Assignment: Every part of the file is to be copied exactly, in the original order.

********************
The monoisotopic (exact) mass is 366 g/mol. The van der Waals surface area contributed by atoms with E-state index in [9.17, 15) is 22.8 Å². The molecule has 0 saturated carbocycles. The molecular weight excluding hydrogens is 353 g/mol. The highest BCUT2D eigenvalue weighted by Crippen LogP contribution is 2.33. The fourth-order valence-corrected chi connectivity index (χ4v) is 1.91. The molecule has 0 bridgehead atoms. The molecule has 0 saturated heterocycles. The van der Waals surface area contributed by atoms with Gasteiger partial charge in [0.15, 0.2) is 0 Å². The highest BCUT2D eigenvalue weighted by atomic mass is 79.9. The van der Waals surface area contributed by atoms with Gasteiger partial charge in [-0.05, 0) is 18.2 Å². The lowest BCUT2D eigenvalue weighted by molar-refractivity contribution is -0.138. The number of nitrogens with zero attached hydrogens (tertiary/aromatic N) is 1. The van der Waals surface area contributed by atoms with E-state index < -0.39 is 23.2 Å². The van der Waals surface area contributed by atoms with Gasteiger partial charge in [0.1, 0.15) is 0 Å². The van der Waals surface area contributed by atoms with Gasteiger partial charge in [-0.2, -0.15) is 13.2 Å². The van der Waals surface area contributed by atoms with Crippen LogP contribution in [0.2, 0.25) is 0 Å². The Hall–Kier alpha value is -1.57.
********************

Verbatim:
The monoisotopic (exact) mass is 366 g/mol. The van der Waals surface area contributed by atoms with E-state index in [9.17, 15) is 22.8 Å². The molecule has 0 saturated carbocycles. The molecular weight excluding hydrogens is 353 g/mol. The highest BCUT2D eigenvalue weighted by Crippen LogP contribution is 2.33. The fourth-order valence-corrected chi connectivity index (χ4v) is 1.91. The molecule has 0 bridgehead atoms. The molecule has 0 saturated heterocycles. The van der Waals surface area contributed by atoms with Gasteiger partial charge in [0.15, 0.2) is 0 Å². The highest BCUT2D eigenvalue weighted by atomic mass is 79.9. The van der Waals surface area contributed by atoms with Gasteiger partial charge in [-0.05, 0) is 18.2 Å². The lowest BCUT2D eigenvalue weighted by molar-refractivity contribution is -0.138. The number of nitrogens with zero attached hydrogens (tertiary/aromatic N) is 1. The van der Waals surface area contributed by atoms with E-state index < -0.39 is 23.2 Å². The van der Waals surface area contributed by atoms with Gasteiger partial charge in [0.1, 0.15) is 0 Å². The van der Waals surface area contributed by atoms with Gasteiger partial charge in [-0.2, -0.15) is 13.2 Å². The van der Waals surface area contributed by atoms with Crippen LogP contribution in [0.2, 0.25) is 0 Å². The Hall–Kier alpha value is -1.57.